While the Cleveland Cavaliers look to possibly be figuring things out from a team chemistry perspective, even General Manager David Griffin would tell you this current roster has room for improvement. To that end, Cleveland management is without a doubt looking for ways to upgrade their current roster via a trade or two. However, the Cavaliers’ decision to trade Keith Bogans to the Philadelphia 76ers on the eve of training camp, a harmless move at first glance, is a decision that is currently hindering their ability to get LeBron James and company the meaningful kind of help that could actually improve the quality of the team’s play.
Bogans, of course, hasn’t played any meaningful minutes for an NBA title contender since he was the starting shooting guard for the Chicago Bulls back in 2010/11. However, Bogans’s most recent contract was attractive in that it could be used as a sort of transactional grease to make otherwise unworkable trades work. In the summer of 2013, Bogans signed a three year, $15.6 million deal with the Brooklyn Nets as part of a sign-and-trade deal that sent him to Boston purely to help fulfill the salary matching requirements in the trade that sent Paul Pierce, Kevin Garnett, and Jason Terry to Brooklyn. Bogans’s new deal was a massive overpay, but it was a contract the Celtics were willing to take on because of the way it was structured – while Bogans was due $5.05 million in the first season of the deal, his $5.28 million salary in 2014-15 and his $5.51 million salary in 2015-16 were both non-guaranteed, meaning in the latter two years of Bogans’s deal a team could waive him and have no future obligation to pay him.
Those two non-guaranteed years made Bogans’s contract immensely tradable, as a team looking for cap relief could unload upwards of $5 million in salary just by trading for Bogans and then waiving him. This is why the Celtics did not waive Bogans during the 2013-14 season even though he only played in six games and was excused from the team indefinitely in January of 2014 for “personal reasons”. The Celtics’s brass was perhaps hoping Bogans’s contract could be used as part of a mega-deal that would bring Kevin Love or some other superstar to Boston, or, at the very least, using him in a smaller deal to get some sort of long term basketball asset back.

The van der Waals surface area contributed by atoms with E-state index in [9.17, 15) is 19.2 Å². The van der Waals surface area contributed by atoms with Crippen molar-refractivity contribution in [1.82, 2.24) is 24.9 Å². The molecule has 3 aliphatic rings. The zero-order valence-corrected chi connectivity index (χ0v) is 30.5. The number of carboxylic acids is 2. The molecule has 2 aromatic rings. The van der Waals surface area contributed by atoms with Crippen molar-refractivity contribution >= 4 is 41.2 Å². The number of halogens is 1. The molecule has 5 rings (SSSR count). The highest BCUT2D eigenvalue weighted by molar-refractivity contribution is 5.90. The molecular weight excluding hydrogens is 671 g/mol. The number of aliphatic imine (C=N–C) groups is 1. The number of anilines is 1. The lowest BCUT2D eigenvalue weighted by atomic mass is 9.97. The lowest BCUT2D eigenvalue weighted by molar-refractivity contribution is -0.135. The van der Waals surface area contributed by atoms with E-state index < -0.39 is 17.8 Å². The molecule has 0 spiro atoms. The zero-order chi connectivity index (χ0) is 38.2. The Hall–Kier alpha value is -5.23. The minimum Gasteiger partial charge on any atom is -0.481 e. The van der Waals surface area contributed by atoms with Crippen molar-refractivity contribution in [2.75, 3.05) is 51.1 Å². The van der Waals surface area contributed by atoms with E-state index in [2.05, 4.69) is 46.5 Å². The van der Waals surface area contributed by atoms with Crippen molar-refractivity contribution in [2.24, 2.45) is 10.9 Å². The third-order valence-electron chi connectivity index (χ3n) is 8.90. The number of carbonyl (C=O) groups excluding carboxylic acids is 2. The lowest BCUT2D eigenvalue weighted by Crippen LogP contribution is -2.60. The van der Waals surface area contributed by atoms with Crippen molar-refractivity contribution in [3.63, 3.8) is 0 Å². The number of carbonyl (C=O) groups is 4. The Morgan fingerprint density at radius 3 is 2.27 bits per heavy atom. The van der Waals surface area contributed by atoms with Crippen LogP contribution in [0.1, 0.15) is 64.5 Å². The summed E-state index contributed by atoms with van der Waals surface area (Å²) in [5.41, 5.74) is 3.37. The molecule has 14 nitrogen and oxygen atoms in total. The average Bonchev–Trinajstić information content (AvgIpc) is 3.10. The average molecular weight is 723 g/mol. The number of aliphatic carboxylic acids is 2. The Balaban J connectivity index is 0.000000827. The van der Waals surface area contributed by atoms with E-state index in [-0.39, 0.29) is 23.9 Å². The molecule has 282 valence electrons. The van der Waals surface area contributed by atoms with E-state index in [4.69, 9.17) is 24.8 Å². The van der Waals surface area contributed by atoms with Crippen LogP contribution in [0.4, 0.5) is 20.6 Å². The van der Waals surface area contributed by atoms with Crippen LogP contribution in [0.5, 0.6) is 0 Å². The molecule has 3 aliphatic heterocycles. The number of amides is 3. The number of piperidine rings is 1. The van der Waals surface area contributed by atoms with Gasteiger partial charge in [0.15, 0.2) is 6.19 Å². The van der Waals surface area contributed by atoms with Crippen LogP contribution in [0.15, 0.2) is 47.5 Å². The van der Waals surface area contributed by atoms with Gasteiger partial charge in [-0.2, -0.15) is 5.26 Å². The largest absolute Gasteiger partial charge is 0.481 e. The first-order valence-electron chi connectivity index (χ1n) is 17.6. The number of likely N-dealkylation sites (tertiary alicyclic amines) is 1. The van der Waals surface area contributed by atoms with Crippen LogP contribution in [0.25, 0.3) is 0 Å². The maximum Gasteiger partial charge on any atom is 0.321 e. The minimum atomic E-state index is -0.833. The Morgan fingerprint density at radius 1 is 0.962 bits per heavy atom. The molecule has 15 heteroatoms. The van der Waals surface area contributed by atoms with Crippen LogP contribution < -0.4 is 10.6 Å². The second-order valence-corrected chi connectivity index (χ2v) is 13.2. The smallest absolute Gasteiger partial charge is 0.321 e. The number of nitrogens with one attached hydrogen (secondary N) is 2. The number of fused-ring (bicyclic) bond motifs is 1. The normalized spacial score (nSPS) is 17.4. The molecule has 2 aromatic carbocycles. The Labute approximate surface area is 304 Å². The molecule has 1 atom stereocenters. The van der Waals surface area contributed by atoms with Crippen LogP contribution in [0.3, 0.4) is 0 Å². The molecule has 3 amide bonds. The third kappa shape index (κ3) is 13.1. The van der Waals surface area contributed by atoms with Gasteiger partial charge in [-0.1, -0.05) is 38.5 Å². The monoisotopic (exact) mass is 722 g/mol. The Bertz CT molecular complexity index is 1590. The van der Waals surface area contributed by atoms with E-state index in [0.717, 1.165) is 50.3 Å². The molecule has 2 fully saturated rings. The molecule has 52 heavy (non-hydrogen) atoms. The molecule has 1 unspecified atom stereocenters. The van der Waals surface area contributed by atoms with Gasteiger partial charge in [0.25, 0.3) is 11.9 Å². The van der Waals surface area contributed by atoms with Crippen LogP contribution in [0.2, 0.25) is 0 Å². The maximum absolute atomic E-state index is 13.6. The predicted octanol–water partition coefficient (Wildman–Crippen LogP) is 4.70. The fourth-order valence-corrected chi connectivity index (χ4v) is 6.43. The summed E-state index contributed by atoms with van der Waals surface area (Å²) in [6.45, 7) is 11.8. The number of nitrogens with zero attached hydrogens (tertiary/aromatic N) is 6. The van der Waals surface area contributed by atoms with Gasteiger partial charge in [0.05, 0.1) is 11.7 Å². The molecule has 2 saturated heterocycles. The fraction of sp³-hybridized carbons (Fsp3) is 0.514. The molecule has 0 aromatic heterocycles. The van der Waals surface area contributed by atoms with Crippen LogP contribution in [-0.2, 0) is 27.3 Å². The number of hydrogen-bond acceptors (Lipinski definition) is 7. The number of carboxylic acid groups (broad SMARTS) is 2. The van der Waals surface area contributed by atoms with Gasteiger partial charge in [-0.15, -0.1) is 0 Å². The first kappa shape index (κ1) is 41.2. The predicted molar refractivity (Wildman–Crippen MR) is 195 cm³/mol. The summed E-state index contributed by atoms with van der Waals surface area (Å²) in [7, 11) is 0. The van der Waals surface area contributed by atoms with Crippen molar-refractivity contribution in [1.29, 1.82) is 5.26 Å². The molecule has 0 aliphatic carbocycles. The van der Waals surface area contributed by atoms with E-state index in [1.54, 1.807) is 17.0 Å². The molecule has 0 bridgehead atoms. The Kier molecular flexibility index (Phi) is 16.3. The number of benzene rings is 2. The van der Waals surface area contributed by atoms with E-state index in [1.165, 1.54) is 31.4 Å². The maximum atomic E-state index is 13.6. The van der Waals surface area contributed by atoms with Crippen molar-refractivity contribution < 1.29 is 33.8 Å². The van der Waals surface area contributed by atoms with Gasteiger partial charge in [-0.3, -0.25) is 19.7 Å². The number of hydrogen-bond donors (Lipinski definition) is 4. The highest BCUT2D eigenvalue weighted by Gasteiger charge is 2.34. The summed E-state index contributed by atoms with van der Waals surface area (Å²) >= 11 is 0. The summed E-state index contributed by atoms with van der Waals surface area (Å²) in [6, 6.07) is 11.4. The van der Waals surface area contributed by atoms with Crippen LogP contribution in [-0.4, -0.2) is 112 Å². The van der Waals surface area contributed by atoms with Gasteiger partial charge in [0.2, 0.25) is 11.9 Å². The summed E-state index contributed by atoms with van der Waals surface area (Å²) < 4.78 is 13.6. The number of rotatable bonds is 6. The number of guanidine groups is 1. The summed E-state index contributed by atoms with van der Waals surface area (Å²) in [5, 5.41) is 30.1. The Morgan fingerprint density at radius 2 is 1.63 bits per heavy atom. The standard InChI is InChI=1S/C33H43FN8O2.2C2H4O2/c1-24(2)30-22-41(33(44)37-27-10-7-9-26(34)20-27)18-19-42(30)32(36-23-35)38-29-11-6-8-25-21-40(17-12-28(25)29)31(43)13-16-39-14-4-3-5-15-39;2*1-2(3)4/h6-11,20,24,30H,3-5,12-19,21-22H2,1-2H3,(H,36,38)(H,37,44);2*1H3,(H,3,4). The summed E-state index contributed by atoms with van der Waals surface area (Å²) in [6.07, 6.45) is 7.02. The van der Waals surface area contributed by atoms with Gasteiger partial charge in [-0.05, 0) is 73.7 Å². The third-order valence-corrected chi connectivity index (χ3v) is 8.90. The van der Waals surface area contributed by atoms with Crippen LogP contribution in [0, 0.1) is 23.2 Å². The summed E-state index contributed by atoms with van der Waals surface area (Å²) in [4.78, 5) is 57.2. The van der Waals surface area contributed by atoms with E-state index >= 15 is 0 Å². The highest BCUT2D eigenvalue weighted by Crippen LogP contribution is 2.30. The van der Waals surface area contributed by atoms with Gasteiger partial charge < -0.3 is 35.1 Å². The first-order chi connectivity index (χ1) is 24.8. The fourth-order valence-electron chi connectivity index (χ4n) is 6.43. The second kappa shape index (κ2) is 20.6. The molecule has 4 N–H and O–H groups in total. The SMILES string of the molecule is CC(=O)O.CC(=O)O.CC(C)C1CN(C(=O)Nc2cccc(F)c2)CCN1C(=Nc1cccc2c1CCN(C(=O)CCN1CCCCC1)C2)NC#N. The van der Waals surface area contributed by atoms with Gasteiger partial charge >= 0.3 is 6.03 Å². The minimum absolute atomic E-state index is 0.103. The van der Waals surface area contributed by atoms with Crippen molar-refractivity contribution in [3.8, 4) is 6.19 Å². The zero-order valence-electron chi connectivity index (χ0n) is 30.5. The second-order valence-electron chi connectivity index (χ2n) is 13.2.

The Celtics had been unable this past offseason to work Bogans into any deals, so as the summer lazily stumbled to a close, the Celtics made the decision that it was no longer worth it to carry Bogans on their roster in the hope of orchestrating a mega trade. The Celtics thus cashed in Bogans’ contract for a smaller return, by trading him along with two future top-55 protected second-round picks to the Cavs in exchange for John Lucas III, Erik Murphy, Malcolm Thomas, Dwight Powell, and two unprotected future second round picks.
Cleveland made the deal to acquire Bogans because, through their numerous maneuverings this past offseason, they had acquired several non-guaranteed contracts for possible use as trade chips (albeit in far from optimum fashion). Three of those non-guaranteed contracts belonged to John Lucas III ($1.6 million non-guaranteed salary in 2014-15), Erik Murphy ($816,482), and Malcolm Thomas ($948,163), who collectively represented $3.36 million in non-guaranteed salary for the 2014-15 season for the Cavs. Like the Bogans contract, any significant amount of non-guaranteed salary is a nice trade chip to hold on to as it can be useful for prying assets away from teams looking for cap relief.
[newsbox style=”nb1″ display=”category” cat=”570″ title=”More CBA Articles” number_of_posts=”2″ show_more=”no” nb_excerpt=”0″]
The issue for Cleveland was that they had $3.36 million in non-guaranteed salary spread across three roster spots. With their significant offseason moves made and with the allowable roster size shrinking at the start of the regular season – teams are allowed to carry 20 players in the offseason but only 15 during the regular season – Cleveland was faced with the possibility of losing those non-guaranteed salary assets because they were unlikely to burn three full roster spots for the sole purpose of carrying all three of them into the season. Therefore, the Cavs were able to turn three roster spots totaling $3.36 million in non-guaranteed money into one roster spot totaling $5.28 million in non-guaranteed money (Bogans) by essentially trading away a rookie second round pick not likely to get a minute (Powell) and two picks they project to only be in the 50’s. That is solid logic.
Cleveland, however, immediately undid all of that logic because instead of carrying Bogans onto their regular season roster, the Cavaliers executed a non-simultaneous trade that sent Bogans and yet another future second-round pick to Philadelphia in exchange for a protected second-round pick from Philadelphia. As a result of the trade with Philly, the Cavs ended up with a $5.28 million trade exception that expires on September 26th, 2015.